It is therefore necessary that citizens everywhere remain watchful and vocal, speaking up against any ill-advised moves and policy enactment by this administration. The international community should also engage the administration constantly.Indeed, it is time for Nigerians everywhere to imbibe the character and spirit of vibrant advocates and social crusaders such as Chief Gani Fawehinmi, and Dr. Beko Ransome-Kuti who were unrelenting in their quest for a just and fair society for all Nigerians. The labours of these heroes should not be allowed to “be in vain” and the tradition of robust citizenship engagement and conscious political participation should be revived across our land.
It is however unfortunate that many respected personalities who were hitherto considered to be strident fighters and crusaders for the common good have strangely fallen silent, giving life to the opinion that the self-imposed silence is actually a form of strategic positioning for a political appointment. It is time for such to rouse themselves out of the self-imposed mute-ness as posterity will not forget that they chose to keep silent for selfish reasons, when their voices and statements would have counted for much.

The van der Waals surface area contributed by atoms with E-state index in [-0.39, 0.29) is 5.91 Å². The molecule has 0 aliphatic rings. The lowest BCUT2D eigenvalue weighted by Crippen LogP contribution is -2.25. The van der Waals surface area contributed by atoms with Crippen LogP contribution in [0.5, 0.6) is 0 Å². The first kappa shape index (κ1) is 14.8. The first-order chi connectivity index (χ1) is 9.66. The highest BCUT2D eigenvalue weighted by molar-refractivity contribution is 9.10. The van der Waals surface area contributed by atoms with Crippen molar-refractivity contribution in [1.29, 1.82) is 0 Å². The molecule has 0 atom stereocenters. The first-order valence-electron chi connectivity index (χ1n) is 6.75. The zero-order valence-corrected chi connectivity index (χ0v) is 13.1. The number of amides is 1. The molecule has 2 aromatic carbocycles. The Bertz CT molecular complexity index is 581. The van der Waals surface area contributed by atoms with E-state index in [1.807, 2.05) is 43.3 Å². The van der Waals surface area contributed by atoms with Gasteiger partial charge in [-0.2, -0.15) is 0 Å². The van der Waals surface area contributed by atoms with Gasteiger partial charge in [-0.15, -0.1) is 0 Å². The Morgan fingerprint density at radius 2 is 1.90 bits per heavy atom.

The business of governance is not exclusive to elected officers and national development is too serious a task to be left in the hands of politicians; there is a place for the citizen to insist on good governance.
God bless Federal Republic of Nigeria.
By Olukayode Ajulo,
Principal Partner, Kayode Ajulo & Co. Castle of Law,
Founder/Chairman, Egalitarian Mission, Africa and
National Secretary, Labour Party, Nigeria